Do Tell 

Warm up a winter night with erotic poetry, performed live.

Calling all latter-day Sapphos, Catulluses, Marquis de Sades, D.H. Lawrences, and Erica Jongs. On Dec. 29 at Priya Indian Cuisine (2072 San Pablo Ave., Berkeley), Poetry Express presents its sixth annual Between the Holidays Erotic Poetry Night. The name of the event is a syntactic nod to Mae West, says Poetry Express host Mark States, who explains that the bawdy thespian "named her legs Christmas and New Year's and asked if you'd 'come visit her between the holidays.'" (Throughout the evening, attendees' readings at the open mic will be interspersed with West quotes.)

Although Poetry Express happens almost every Monday evening throughout the year — arrive early at the restaurant, announce that you'll be staying for the poetry, and get a discount on dinner — PE's erotica theme nights are a popular tradition in the local open-mic scene. One year, States remembers, "a triad — one wife, two husbands — came and read their group-sex poems to each other. Somehow," he laughs, "the rest of us felt left out." Another year, "the sensuous lesbian love stories were the most popular and sweat-inducing. ... Good erotic poetry does not have to be obscene, nor technical like the Kama Sutra," advises States, a noted performance poet whose books include Reinvention from Mother's Hen, Grip of the Past, and Tongue Control. "It should engage the audience, make them see and smell and taste the experience as though they were there. ... If you can make me blush and sweat, you've written a great erotic poem."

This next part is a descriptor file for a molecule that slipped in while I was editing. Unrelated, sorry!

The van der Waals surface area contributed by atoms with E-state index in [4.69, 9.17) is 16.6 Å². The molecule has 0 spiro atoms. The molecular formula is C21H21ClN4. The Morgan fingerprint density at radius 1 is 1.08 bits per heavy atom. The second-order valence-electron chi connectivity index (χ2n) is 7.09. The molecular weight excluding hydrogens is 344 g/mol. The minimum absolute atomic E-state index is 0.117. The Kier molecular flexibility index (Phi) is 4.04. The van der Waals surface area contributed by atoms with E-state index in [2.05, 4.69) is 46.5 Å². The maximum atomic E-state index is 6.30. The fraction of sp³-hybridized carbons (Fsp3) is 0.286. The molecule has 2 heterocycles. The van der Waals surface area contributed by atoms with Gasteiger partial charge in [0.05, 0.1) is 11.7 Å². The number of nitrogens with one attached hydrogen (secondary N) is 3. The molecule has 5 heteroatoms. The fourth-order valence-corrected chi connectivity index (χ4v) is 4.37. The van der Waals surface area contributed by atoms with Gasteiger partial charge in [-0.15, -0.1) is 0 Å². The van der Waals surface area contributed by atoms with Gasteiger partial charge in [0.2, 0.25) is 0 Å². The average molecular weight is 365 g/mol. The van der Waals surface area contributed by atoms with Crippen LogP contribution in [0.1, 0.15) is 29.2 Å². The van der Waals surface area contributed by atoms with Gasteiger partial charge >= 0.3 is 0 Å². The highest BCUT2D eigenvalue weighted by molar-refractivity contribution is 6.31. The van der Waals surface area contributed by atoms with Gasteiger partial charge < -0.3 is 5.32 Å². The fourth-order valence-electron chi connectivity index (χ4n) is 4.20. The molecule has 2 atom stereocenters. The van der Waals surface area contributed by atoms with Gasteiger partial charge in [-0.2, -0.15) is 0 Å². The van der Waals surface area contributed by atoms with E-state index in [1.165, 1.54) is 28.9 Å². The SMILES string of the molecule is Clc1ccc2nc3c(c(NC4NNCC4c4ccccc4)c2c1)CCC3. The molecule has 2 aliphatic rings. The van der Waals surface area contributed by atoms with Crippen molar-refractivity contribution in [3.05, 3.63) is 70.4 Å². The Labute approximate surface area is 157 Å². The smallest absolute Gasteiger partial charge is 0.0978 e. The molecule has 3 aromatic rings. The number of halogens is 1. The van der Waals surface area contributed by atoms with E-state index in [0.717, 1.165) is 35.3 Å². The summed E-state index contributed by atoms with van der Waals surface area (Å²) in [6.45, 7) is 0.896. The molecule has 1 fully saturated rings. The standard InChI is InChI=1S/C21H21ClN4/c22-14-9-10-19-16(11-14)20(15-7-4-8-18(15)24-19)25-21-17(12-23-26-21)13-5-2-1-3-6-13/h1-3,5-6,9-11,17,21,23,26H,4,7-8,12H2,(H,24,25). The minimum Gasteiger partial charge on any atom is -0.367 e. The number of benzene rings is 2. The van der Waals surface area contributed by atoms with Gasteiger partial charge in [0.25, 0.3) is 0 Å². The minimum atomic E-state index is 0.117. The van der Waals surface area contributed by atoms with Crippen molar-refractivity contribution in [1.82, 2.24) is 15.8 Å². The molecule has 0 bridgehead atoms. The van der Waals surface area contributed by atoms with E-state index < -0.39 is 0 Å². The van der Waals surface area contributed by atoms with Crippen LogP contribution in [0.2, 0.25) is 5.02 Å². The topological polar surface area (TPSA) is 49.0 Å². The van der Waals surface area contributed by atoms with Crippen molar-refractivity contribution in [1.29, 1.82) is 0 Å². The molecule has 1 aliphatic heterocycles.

But if reading one's writing aloud for an audience is nerve-wracking, reading sultry sonnets and hot haiku can induce a whole 'nother kind of performance anxiety. "The first and most important advice for writing and performing your own poems," States advises, "is to be yourself. If it's 'you,' you'll get over the shyness soon enough. Practice reading in your bathroom." As for poetry of the purple persuasion: "Never go outside of yourself when reading erotic poetry. Don't write for Hustler if you're more the Harlequin-style of romantic. Remember your first kiss and write about that. If you've never done the Power Exchange scene, that's not a topic to write about."

Where to find inspiration? Silly question. "Check out the aisles at Good Vibrations," States suggests with a chuckle. "Pull out that ratty old mag from between the mattresses one last time; hold the picture of your previous love, and moan like Prince. Pay-per-View isn't bad at all, if you have cable and can afford it. But whatever you do, we want to hear about it." Ready, steady, go. 7 p.m.

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